Victorian Challenge 2012, the 2012 Classics Challenge; and the 2012 Chunkster Challenge! I'm especially pleased because even though I didn't include it my TBR challenge, it's been sitting on my shelves for more than a year, since I borrowed it from my mother.
Last year, I read Anthony Trollope's wonderful Barchester Towers for the Classics Circuit, and I just loved it. I can't believe I waited a whole year to read the next book in the series!
Here's the setup of the novel: set in Barchester mostly in the 1850s, Doctor Thorne is the really the story of love of two young people, Frank Gresham, the heir to Greshamsbury, a large landed estate; and Mary Thorne, the niece of the eponymous doctor.
Frank Gresham has just come of age, the only boy in a large family. Years ago, his father had a good income and married his mother, Lady Arabella, the daughter of a local noble. The combination of a large family and a wife with aristocratic taste has reduced the family income so that they're barely hanging on financially, and Frank Senior has heavily mortgaged the family estate and sold off part of the property to a crass nouveau riche baronet. The pressure is on Frank to marry a wealthy heiress and save the family fortune, but he's fallen for the lovely Mary is his childhood playmate. Unfortunately, her origins are much humbler. She has no fortune, no connections and no aristocratic blood -- in fact, it's a family secret that Mary is actually illegitimate. Shocking!
Frank's family -- particularly his snobby, hypocritical mother -- is pressuring him to throw Mary over in favor of an heiress to preserve the family estate. Meanwhile, Mary is pressured to give Frank up or be ostracized from country society forever. The book is almost 500 pages, and most of it is spent entirely on this one theme. Even though I'm sure the story could have used some editing, I enjoyed every minute of it. Trollope is really quite witty -- the omniscient narrator makes plenty of tart asides and wry observations about the landed gentry, the upstart nouveau riche and the hypocrisy of the nobility when it comes to blood versus money -- they're fine with overlooking the humble origins of a commoner, as long as they have a fat bank account. And God forbid if someone of their class is willing to work for a living!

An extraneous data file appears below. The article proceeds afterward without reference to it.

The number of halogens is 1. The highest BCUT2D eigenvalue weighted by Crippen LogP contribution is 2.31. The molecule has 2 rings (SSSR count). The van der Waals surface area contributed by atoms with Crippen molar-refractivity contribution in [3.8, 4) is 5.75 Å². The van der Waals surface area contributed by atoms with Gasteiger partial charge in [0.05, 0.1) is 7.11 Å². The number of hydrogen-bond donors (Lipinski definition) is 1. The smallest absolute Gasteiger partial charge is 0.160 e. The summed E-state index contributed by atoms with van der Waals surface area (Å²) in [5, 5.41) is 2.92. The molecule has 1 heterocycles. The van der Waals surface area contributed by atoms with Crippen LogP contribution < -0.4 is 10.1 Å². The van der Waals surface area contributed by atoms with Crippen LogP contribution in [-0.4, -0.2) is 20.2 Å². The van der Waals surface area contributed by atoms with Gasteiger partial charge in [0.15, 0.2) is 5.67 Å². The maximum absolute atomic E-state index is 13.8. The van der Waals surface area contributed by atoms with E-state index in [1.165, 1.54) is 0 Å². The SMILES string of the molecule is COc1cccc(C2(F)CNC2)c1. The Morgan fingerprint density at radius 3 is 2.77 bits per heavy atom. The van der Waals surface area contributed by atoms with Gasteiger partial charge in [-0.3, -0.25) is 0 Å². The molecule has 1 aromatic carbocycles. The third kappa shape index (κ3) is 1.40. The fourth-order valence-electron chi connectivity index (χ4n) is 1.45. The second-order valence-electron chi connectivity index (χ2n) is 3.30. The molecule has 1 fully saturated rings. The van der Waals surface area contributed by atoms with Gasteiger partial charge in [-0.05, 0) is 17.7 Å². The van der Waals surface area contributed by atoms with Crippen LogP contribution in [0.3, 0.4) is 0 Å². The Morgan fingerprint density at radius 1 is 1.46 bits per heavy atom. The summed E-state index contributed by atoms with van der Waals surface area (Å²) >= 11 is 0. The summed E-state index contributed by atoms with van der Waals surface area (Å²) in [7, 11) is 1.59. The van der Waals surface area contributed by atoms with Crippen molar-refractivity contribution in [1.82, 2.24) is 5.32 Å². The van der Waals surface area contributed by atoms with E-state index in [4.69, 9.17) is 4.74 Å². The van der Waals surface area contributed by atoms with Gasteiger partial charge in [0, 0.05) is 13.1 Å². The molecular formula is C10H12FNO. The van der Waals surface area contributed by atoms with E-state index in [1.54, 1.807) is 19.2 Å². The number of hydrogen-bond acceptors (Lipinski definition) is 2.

Like Barchester, this book has some of the same themes about country life and gentle satire as Jane Austen. There's one scene in particular that reminded me quite strongly of a famous scene in Pride and Prejudice, that of the big showdown between Elizabeth Bennet and Lady Catherine de Bourgh, which in my opinion is one of the best parts of the book. Honestly, if you've read all of Jane Austen, I'd strongly recommend taking up Trollope instead of reading one of the silly sequels that are all the rage. He did write 47 novels plus a lot of other stuff, so you won't run out of his works any time soon!
Doctor Thorne comes third in the series after Barchester Towers, but the two books really don't have any connection other than a brief mention of a couple of the characters, and the fact that it's peripherally located somewhere in Barsetshire. I'm definitely not waiting another year before I continue with the Barsetshire Chronicles -- I've already checked Framley Parsonage out from the library and it will probably be my next Victorian novel and the next for my Chunkster Challenge as well.